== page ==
Life with a chronic disease is a never-ending battle. Besides the physical pain and other complications, it’s often mentally just as hard to cope with a chronic disease. And no amount of behavioral therapy will ever prepare you to deal with the fact that you will most probably never get healthy again.

I know I have just written some harsh stuff, but it’s unfortunately the cold hard truth. However, there are a few changes that you can make in order to reduce the negative effects of the disease on your daily life.

The following 5 health tips are based on my personal experiences and might help you during your battle with your chronic disease.

1. Take Care Of Your Body (Or Whatever Is Left)

health tipsIt’s a fact that chronic patients need to “take more care” of their body than “healthy” people. If you’re already suffering physically, you simply can’t allow to damage your body by smoking for instance.

That’s why I have stopped drinking for good. I’m sure I’ll have a beer again, maybe on New Year’s day or my wedding day. But I will never again drink alcohol on a weeky base, let alone start binge drinking.

2. Don’t Ever Get Bored

Boredom can drive people crazy, and if you’re chronically ill, your chances at going crazy are even higher. My biggest problem is that when I have nothing to do, I start to think about how my life would be if I was healthy. I start to think about all the things I could do if I didn’t feel crappy and in pain.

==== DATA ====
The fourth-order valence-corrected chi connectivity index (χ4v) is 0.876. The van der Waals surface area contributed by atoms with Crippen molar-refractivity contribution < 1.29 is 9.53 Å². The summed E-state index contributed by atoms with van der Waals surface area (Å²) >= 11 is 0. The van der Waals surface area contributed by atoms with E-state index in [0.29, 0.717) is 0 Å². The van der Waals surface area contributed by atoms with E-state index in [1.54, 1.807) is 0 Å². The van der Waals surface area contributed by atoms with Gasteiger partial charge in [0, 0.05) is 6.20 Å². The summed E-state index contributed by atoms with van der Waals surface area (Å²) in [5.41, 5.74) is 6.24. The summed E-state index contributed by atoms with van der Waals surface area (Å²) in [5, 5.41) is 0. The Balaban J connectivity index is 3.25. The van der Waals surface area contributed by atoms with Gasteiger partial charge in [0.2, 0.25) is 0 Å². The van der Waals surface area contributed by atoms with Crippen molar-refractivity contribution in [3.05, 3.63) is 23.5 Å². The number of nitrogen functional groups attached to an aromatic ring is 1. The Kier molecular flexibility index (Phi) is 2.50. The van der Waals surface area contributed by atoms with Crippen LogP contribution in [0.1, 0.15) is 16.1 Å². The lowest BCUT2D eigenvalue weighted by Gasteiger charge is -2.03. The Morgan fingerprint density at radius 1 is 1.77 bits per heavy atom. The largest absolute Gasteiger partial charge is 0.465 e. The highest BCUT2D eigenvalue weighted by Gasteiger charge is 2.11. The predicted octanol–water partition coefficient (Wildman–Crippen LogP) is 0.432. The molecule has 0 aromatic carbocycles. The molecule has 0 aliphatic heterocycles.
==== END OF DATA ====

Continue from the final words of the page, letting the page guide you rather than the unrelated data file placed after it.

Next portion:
3. Find A Hobby That Is Physically Possible

If you’re still able to exercise, you should definitely keep it up. The cliché says not to overdo it and to give your body enough rest. For some people a couple of days is enough to recover from a phsyical effort while others need more than a week.

In my case I need at least 5 to 7 days rest after cycling for a couple of hours or a 1 hour run. Recovery times are different for everyone. It’s important to understand and respect your body’s limits (even though you really, really wish to be able to do more).

4. Nights Often Suck

Nights often suck and especially when you’re single. Many people with a chronic illness suffer from insomnia. For me, it’s mainly because the silence of the night puts my mind to work.

On top of that, I’m feeling crappy, but my body didn’t really have any physical activity, so it doesn’t understand that it’s time to sleep. I still haven’t found a way to get decent sleep. I went to the sleeping clinic and a sleeping disorder was determined, but the doctor didn’t want to help me. (as usual)

5. Plan Your Days

Plan your days and start your mornings with a realistic and limited amount of goals in mind. Realistic goals are very important. If you’re no longer able to do 20 different things a day, there’s no point in planning those things.

The danger in trying to do as much as possible is that you’re putting yourself under pressure. When you fail in completing all the tasks that you had planned, you only get more frustrated. Frustration leads to stress and well… more frustration… it’s a snow-ball effect.

It’s hard to let go of things, but for many chronic patients no longer feeling the need to “achieve” is deliberating. It took me more than 10 years to understand that “competing” with healthy people is just not possible anymore. All there’s left to do is making sure that your health doesn’t deteriorate anymore.

Connect With Me

I can easily write a book on how to deal with a chronic disease, but hope that the tips above can already help you. Don’t be shy to connect with me if you’re struggling with a chronic disease and want to ask me a question.